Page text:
Christiana Ruhrberg is Professor of Neuronal and Vascular Biology at the UCL Institute of Ophthalmology, University College London. She received her Diploma, Justus-Liebig-Universitat Giessen, Germany, in 1992, and won Young Cell Biologist of the Year from the British Society for Cell Biology in 1996. Christiana received a PhD in Biochemistry at the Imperial College of Science, Technology and Medicine in 1997. She received a Werner-Risau-Prize for outstanding contributions to endothelial cell biology, German Society for Cell Biology in 2003, and an MRC Career Development Award from 2003 to 2007. Christiana was appointed Lecturer at University College London in 2007, Reader the following year, and Professor of Neuronal and Vascular Biology in 2011. That year she received a Junior Investigator Award, Wellcome Trust.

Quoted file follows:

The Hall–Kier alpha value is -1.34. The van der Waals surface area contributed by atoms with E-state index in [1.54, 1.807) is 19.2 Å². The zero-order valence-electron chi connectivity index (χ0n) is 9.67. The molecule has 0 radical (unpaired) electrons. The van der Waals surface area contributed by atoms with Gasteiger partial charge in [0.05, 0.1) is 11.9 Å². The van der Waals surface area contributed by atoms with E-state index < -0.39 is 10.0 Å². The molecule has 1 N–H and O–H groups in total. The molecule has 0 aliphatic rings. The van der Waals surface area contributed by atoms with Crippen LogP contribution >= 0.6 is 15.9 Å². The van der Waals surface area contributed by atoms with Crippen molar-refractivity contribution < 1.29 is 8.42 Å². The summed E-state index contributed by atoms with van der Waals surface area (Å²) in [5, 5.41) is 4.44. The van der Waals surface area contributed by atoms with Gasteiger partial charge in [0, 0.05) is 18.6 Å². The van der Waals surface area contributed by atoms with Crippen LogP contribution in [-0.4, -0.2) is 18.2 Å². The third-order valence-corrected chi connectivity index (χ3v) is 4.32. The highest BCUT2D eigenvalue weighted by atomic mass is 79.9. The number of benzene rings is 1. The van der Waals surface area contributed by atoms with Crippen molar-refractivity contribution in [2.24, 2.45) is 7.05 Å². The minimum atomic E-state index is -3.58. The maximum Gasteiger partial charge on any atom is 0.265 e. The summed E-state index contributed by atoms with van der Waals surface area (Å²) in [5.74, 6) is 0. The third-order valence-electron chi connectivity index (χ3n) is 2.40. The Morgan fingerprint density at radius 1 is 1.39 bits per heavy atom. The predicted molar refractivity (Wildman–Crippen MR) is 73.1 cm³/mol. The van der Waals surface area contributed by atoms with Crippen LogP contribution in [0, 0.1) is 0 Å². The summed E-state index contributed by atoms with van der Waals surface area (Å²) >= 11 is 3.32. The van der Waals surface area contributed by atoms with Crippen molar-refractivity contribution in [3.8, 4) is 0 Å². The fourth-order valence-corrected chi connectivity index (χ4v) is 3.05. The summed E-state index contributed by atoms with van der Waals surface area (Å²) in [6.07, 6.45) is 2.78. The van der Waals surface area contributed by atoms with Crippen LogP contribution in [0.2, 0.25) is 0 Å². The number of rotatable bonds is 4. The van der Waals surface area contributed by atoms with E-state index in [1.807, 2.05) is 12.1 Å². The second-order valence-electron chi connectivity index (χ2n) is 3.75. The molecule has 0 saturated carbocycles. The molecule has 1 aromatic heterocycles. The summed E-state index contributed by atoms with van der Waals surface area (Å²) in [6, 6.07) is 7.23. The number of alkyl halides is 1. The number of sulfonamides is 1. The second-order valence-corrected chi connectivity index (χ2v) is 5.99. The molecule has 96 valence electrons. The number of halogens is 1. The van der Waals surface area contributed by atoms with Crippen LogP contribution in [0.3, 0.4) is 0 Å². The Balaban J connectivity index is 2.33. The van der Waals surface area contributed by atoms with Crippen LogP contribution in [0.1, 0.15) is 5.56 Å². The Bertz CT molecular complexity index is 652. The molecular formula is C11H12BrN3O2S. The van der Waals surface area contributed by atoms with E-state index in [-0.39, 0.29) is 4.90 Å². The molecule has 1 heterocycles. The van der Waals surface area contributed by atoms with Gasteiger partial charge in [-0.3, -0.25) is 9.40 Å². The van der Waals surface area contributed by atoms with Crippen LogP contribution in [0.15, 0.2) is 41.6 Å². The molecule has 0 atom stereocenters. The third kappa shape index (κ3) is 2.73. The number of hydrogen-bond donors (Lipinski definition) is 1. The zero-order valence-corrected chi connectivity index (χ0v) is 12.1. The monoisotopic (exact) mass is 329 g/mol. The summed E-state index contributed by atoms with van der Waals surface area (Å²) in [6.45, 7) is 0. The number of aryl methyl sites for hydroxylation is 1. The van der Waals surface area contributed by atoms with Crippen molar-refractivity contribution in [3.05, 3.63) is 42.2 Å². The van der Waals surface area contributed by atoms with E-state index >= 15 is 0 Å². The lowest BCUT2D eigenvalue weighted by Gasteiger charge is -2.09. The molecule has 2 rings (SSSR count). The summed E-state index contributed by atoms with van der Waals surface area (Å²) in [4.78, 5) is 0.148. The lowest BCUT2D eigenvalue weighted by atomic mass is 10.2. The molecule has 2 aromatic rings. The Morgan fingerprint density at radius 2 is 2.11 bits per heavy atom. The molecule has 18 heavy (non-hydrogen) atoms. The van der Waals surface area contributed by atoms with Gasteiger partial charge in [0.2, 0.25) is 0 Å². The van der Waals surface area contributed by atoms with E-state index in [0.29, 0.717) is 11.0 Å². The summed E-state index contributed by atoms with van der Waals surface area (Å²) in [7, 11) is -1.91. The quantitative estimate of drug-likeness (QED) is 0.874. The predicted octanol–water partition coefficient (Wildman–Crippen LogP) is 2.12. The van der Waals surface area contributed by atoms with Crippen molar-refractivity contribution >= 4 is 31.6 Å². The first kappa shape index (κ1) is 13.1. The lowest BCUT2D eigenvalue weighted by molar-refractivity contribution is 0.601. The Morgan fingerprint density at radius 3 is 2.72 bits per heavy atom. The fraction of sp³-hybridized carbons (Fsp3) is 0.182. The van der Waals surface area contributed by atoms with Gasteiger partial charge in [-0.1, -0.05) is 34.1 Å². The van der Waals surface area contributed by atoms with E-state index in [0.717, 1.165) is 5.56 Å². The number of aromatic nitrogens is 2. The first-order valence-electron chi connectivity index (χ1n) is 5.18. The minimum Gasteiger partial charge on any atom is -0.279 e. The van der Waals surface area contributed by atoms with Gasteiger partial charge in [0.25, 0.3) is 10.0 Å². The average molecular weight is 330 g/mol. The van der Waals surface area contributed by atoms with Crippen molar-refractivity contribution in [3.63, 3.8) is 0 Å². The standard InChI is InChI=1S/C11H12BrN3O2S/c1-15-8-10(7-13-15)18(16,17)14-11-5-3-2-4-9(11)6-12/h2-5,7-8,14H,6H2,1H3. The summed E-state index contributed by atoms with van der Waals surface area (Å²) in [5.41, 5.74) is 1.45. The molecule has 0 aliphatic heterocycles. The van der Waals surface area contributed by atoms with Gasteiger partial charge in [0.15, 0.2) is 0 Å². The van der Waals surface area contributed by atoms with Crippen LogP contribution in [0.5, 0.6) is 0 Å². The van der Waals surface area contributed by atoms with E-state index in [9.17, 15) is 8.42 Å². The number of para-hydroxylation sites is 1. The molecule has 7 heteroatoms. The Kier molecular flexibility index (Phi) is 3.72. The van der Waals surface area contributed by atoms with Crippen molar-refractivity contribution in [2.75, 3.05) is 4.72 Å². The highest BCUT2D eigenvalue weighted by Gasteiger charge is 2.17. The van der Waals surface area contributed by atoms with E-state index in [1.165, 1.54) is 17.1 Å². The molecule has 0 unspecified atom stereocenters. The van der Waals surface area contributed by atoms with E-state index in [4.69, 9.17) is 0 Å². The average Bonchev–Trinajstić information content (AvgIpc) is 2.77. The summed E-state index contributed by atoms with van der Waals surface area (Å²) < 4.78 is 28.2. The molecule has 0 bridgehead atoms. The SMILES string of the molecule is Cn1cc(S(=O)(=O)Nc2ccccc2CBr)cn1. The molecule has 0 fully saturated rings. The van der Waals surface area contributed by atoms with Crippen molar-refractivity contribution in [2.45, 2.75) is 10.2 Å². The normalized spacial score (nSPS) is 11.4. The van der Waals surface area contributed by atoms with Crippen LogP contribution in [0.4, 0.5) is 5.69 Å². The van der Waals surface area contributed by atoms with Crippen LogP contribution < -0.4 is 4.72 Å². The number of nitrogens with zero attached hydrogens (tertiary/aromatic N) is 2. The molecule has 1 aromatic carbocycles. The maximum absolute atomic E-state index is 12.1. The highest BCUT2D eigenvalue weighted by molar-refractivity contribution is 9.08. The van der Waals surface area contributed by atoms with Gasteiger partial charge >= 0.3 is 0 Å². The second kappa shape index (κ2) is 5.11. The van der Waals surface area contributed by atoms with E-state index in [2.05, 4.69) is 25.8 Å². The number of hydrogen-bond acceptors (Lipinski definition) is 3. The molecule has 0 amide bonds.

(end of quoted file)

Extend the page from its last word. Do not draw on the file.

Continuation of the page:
Nicole Soranzo is Group Leader in Human Genetics at the Wellcome Trust Sanger Institute and Principal of Research at the Haematology Department, University of Cambridge Nicole graduated in Biological Sciences at the University of Milan, Italy, and conducted her PhD in Genetics, focusing on population and evolutionary genetics, at the University of Dundee. She completed her postdoctoral training in human population and statistical genetics at University College London and joined the Pharmacogenomics Department at Johnson and Johnson Pharmaceutical Research and Development in the US in 2005. Since 2007, she has been at the Wellcome Trust Sanger Institute and began leading her own team in 2009.